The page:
My primary line of effort is conducting research for Dr. Jenna Jordan. She is interested in the question of whether targeting leaders of terrorist groups is an effective policy for combating terrorism. This is a fascinating question, and a pertinent one as well, since targeting terrorist leaders has been a cornerstone of US counterterrorism policy. We are currently in the process of updating and expanding Dr. Jordan’s original dataset in order to observe the effects on a group after it’s leader has been arrested or killed.
Over the summer, I was an intern at the Institute for the Study of War, working on a team with two other interns tracking events in Afghanistan. We produced a paper on the death of Mullah Omar, the founder and leader of the Taliban movement, and the potential effects that his death may have. We were fortunate enough that the organization published the paper with our names on it, which was a huge accomplishment for me.
On my first day in graduate school, I thought I was in over my head. The professor gave my class a surprise assignment to write a one-page brief on the current conflict in Ukraine that was due at the end of the class period. Knowing next to nothing about the situation, I had to make a blitz effort to get up to speed and then produce a document containing the key information. During the subsequent class period, all of the students read each others’ briefs and voted to determine the best ones, and somehow the class chose my brief as the best.
Although the experience caused me a lot of stress at the time, it was a valuable exercise and one that I will almost certainly repeat. The excercise is indicative of the manner in which the faculty in the Nunn School truly push the students to achieve, starting on day one.
There are several reasons why I chose the Nunn School for my graduate coursework. First, there are several faculty in the school whose work I admire and appreciate, and I sought to work with one or more of them. Second, I knew that the program was small, meaning that I would not simply be a name on a roster. I knew the school would do a good job of meeting my individual needs. Third, the program gave me the best funding of any program to which I had applied, which is a significant factor given the cost of graduate schools.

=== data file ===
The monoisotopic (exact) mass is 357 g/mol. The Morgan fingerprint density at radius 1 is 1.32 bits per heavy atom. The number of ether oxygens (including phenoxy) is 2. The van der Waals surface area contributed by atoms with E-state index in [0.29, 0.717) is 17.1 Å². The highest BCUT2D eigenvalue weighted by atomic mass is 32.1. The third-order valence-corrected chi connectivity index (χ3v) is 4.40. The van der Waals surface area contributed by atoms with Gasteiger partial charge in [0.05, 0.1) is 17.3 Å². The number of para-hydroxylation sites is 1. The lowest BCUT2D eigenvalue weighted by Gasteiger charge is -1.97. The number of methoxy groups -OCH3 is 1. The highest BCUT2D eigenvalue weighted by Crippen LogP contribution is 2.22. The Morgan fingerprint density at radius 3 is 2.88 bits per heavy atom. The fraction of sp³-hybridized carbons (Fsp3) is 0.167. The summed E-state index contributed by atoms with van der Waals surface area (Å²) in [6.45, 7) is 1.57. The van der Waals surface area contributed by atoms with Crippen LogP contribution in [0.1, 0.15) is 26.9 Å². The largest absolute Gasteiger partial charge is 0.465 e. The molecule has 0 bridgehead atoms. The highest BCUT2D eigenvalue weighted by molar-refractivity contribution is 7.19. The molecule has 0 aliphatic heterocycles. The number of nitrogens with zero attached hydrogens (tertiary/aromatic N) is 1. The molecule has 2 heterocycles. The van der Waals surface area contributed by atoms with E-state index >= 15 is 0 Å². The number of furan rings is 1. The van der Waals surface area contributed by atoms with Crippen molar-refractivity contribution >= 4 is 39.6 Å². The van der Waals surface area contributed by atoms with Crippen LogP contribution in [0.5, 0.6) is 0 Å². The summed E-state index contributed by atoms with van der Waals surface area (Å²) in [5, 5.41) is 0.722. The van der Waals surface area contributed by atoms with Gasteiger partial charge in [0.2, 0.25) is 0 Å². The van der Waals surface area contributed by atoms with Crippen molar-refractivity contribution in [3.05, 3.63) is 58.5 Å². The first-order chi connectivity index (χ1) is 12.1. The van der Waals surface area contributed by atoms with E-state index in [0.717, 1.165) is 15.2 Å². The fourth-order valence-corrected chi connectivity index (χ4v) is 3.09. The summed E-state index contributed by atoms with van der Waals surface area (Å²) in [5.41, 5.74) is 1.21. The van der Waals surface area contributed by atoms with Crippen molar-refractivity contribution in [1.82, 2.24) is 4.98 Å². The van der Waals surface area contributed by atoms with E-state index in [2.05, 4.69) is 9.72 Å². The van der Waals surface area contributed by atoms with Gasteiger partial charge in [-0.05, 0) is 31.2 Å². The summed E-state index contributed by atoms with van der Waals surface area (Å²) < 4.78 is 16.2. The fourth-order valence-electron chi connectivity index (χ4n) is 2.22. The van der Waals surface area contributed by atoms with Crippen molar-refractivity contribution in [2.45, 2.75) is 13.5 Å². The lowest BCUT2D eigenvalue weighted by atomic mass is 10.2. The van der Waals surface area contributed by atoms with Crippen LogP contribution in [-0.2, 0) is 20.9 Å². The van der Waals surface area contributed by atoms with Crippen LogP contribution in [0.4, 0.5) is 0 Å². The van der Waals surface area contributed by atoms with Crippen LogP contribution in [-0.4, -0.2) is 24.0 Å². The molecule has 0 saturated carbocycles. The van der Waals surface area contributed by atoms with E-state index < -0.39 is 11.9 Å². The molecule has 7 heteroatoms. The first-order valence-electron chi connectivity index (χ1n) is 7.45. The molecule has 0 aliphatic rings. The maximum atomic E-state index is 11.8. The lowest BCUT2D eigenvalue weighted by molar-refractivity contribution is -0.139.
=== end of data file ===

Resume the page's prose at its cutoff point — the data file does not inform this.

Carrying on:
Finally, I attended UGA for my undergraduate degree, so I figured I would be welcomed at Tech with open arms.
“The faculty truly push students to achieve, starting on day one.”
For one of my classes, I wrote a research paper on the issue of “brain drain” from Iran, and whether it is as big of a problem as the media would have us believe. It is true that many intelligent people have left Iran over the last several decades, and this human capital migration has exacted many costs on the country. However, there are also substantial benefits that scholars and journalists often overlook. This project was interesting to me because it did not directly relate to security studies, which is my primary focus. It was a fantastic opportunity to learn something totally new.
First, I have the ability to bridge the gap between the technical and non-technical. This is a direct consequence of the fact that the International Affairs program at Georgia Tech incorporates many technology-based experiences into the classroom. This skill is important in the policy world, where decision-makers need someone who understands the fine details of a complex problem, but who can also communicate them in a clear, simple, and compelling way. I also have intermediate French and Persian language skills, which are particularly sought-after. Finally, the Sam Nunn School has afforded me many leadership opportunities, which has translated to heightened communication and management skills.
Outside of school, I have a number of esoteric hobbies. For example, I roast coffee because I am an absolute coffee addict. I also brew kombucha, which is a pro-biotic, fermented tea drink. Currently, one of my favorite physical activities is playing squash at the CRC. I also enjoy slightly more normal activities such as swimming, running, fixing up bicycles, appreciating all the great street art Atlanta has to offer, and reading.
Do not limit yourself to just the Ivan Allen College. There are so many enriching opportunities on campus that are beyond the IAC. Seize these opportunities by getting involved in anything and everything that interests you.